There is a consistent backstory in the land that guides most of the attractions and is tied into the mythology of SEA, one of my all time favorite theme park concepts. Set in an industrial harbor neighborhood of the late 1920's, the land is a bustling city shrouded in mystery and crime. The harbor industry had been dependent on the shipping activities of the mysterious SEA organization, but that economy had disappeared in recent years, especially after the disappearance of the local SEA representative, who lived in the largest house on the square. After returning from a foreign port with a ship full of goods, he vanished, leaving his house and his ship to the city. Because of the loss of economy, the city had to find ways to take advantage of what he left, so the house, the ship, and the local SEA office have recently been opened for tours. Parts of the city have also fallen to crime as a result. Today we visit of the 6th anniversary of his disappearance. 

Time to walk through the land, starting at the first intersection. By the intersection is a covered outdoor market, selling fresh items and drinks. The East Egg mansion sits beyond, with a covered pavilion queue to the right of the private pathway leading to the porch. This Haunted Mansion uses the same track, though the entire building is mirrored. The scenes and story inside are adapted to reflect the SEA background story, but it is fundamentally the same attraction. Instead of a graveyard however is an interior warehouse scene, where the doombuggies travel through the haunted treasures of SEA. The attraction exits into a large warehouse giftshop, themed as the receiving area of the harbor complex.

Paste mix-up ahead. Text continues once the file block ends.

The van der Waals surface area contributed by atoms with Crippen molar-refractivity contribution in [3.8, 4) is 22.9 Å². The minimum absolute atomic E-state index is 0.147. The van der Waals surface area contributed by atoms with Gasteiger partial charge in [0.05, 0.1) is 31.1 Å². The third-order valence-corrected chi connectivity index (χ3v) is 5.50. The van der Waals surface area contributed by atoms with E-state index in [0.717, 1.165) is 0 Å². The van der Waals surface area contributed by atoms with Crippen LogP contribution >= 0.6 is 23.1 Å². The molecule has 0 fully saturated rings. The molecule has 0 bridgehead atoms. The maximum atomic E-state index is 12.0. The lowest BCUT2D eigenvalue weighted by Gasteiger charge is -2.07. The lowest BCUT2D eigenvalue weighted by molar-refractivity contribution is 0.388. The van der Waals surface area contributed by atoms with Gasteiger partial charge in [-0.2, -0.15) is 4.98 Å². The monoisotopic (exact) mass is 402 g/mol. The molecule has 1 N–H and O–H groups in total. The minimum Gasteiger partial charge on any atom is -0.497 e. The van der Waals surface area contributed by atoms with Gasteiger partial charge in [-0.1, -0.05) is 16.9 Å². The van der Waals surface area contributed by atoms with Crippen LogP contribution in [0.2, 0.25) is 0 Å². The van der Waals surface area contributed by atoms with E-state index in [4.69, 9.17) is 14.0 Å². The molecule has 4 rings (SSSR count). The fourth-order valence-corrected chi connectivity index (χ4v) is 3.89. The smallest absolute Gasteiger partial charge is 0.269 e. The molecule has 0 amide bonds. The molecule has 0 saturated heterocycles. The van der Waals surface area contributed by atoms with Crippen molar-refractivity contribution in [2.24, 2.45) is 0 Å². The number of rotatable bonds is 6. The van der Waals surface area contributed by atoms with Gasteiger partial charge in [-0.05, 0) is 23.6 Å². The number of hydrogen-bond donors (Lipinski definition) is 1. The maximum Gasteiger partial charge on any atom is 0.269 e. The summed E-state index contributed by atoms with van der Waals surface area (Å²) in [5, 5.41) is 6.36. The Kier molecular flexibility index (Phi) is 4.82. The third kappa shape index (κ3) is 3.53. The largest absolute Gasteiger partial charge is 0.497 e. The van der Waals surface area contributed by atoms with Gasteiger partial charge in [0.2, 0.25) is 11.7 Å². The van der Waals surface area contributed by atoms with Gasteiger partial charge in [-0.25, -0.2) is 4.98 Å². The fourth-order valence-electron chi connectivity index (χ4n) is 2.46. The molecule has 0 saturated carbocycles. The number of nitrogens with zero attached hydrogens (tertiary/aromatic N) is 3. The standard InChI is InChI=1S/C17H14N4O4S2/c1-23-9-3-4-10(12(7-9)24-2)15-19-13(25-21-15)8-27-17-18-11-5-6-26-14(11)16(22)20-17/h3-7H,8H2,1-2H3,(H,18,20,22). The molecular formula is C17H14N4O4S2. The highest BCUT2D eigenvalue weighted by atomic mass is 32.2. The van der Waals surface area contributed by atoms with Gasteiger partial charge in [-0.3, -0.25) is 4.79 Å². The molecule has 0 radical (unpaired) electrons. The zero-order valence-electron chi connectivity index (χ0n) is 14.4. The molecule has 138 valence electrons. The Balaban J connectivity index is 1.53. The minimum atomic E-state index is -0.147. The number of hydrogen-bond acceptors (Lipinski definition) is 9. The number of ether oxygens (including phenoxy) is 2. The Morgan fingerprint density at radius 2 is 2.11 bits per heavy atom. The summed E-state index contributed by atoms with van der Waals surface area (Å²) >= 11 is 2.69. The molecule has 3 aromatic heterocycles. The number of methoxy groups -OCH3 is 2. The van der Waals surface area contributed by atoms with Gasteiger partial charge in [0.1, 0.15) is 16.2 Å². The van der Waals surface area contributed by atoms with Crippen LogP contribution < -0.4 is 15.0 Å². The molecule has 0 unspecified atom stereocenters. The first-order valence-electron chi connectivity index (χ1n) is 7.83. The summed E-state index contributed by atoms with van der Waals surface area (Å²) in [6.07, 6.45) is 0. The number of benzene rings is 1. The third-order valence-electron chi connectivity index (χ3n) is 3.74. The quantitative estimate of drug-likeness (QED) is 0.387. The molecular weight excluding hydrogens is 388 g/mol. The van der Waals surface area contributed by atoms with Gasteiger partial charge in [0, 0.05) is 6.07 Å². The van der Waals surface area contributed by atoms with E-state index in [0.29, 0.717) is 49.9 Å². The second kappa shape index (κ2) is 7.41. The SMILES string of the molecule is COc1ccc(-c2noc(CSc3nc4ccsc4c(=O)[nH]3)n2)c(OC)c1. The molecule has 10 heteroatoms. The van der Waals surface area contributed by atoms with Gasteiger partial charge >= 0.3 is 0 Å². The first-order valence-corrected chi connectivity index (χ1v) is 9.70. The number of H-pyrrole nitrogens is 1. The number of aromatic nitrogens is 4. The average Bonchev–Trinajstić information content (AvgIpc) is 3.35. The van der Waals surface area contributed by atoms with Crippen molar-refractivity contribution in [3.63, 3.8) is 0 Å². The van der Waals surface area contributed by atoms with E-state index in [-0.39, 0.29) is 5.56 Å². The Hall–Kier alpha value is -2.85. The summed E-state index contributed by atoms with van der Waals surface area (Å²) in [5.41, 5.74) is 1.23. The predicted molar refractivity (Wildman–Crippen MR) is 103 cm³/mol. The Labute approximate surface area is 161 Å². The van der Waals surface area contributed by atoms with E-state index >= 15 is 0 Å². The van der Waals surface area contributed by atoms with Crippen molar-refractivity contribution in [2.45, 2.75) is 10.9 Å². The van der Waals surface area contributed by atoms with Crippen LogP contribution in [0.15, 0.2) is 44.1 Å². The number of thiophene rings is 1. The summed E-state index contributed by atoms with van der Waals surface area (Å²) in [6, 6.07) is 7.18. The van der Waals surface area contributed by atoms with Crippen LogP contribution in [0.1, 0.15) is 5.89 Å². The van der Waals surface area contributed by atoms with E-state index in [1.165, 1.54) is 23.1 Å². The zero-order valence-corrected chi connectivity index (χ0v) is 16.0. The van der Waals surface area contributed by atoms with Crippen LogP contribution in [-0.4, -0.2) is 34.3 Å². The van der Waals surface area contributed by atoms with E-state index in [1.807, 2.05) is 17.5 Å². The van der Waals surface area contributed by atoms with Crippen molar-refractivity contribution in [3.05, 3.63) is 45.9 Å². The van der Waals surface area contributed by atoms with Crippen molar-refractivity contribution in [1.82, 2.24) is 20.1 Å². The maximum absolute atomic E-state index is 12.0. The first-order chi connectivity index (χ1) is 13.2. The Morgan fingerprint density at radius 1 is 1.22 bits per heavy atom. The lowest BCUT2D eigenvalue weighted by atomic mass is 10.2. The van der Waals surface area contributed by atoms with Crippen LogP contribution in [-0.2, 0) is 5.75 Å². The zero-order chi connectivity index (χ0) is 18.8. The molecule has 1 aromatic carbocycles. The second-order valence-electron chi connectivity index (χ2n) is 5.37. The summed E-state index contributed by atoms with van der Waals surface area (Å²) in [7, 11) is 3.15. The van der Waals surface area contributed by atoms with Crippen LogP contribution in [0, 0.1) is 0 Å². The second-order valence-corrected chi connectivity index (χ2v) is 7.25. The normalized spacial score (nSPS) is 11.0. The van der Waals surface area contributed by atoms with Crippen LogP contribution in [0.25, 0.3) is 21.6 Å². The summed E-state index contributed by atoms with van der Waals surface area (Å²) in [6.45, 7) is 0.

Next around the square is the ship itself. The steamship sits behind a grand brick entrance building, with large glass windows revealing the stairs and escalators inside that lead up to the second floor. The second floor path leads over the backstage road and into the ship. It is a predominately industrial ship, but with high class finishes and international details, fitting the SEA mentality. To the right is the entrance to the attraction in the ship while straight down the corridor is the grand hall of the ship, with a circular staircase up the next floor. Behind the staircase is the first lounge/bar of the ship while the second floor has a high class restaurant and a second bar, the Captains's Lounge. All have views out of the park towards downtown Sydney.